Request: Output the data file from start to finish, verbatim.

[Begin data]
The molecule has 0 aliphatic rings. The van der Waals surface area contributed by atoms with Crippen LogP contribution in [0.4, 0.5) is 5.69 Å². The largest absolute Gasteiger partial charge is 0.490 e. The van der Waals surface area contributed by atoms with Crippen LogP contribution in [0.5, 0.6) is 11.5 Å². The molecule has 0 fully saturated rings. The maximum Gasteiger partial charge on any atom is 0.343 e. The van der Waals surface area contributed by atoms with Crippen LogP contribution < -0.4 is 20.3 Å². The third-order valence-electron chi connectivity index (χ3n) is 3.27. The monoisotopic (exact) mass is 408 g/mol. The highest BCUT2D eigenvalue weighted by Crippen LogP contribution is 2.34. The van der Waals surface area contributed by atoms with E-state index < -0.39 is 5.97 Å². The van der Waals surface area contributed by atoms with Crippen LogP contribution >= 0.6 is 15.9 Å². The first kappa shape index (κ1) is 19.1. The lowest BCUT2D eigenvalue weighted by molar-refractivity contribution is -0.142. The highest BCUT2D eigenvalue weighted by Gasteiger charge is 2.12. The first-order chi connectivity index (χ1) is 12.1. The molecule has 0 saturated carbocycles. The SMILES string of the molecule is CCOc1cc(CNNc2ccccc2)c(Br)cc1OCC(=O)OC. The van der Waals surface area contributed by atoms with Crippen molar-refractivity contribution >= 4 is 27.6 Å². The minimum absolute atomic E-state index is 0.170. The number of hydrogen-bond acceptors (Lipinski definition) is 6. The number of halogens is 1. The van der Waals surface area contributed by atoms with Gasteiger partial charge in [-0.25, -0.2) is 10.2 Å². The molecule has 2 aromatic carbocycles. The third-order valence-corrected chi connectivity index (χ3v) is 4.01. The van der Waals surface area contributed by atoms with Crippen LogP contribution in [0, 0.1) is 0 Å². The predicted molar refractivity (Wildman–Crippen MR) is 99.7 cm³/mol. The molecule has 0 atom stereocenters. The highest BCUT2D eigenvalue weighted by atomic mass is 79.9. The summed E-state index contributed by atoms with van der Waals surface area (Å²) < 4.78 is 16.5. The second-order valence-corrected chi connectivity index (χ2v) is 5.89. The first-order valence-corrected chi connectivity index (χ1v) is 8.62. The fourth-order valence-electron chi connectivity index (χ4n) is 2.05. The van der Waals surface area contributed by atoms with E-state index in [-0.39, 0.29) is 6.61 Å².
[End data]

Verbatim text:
The molecule has 0 aliphatic rings. The van der Waals surface area contributed by atoms with Crippen LogP contribution in [0.4, 0.5) is 5.69 Å². The largest absolute Gasteiger partial charge is 0.490 e. The van der Waals surface area contributed by atoms with Crippen LogP contribution in [0.5, 0.6) is 11.5 Å². The molecule has 0 fully saturated rings. The maximum Gasteiger partial charge on any atom is 0.343 e. The van der Waals surface area contributed by atoms with Crippen LogP contribution < -0.4 is 20.3 Å². The third-order valence-electron chi connectivity index (χ3n) is 3.27. The monoisotopic (exact) mass is 408 g/mol. The highest BCUT2D eigenvalue weighted by Crippen LogP contribution is 2.34. The van der Waals surface area contributed by atoms with E-state index < -0.39 is 5.97 Å². The van der Waals surface area contributed by atoms with Crippen LogP contribution >= 0.6 is 15.9 Å². The first kappa shape index (κ1) is 19.1. The lowest BCUT2D eigenvalue weighted by molar-refractivity contribution is -0.142. The highest BCUT2D eigenvalue weighted by Gasteiger charge is 2.12. The first-order chi connectivity index (χ1) is 12.1. The molecule has 0 saturated carbocycles. The SMILES string of the molecule is CCOc1cc(CNNc2ccccc2)c(Br)cc1OCC(=O)OC. The van der Waals surface area contributed by atoms with Crippen molar-refractivity contribution >= 4 is 27.6 Å². The minimum absolute atomic E-state index is 0.170. The number of hydrogen-bond acceptors (Lipinski definition) is 6. The number of halogens is 1. The van der Waals surface area contributed by atoms with Gasteiger partial charge in [-0.25, -0.2) is 10.2 Å². The molecule has 2 aromatic carbocycles. The third-order valence-corrected chi connectivity index (χ3v) is 4.01. The van der Waals surface area contributed by atoms with Crippen LogP contribution in [0, 0.1) is 0 Å². The predicted molar refractivity (Wildman–Crippen MR) is 99.7 cm³/mol. The molecule has 0 atom stereocenters. The highest BCUT2D eigenvalue weighted by atomic mass is 79.9. The summed E-state index contributed by atoms with van der Waals surface area (Å²) < 4.78 is 16.5. The second-order valence-corrected chi connectivity index (χ2v) is 5.89. The first-order valence-corrected chi connectivity index (χ1v) is 8.62. The fourth-order valence-electron chi connectivity index (χ4n) is 2.05. The van der Waals surface area contributed by atoms with E-state index in [-0.39, 0.29) is 6.61 Å².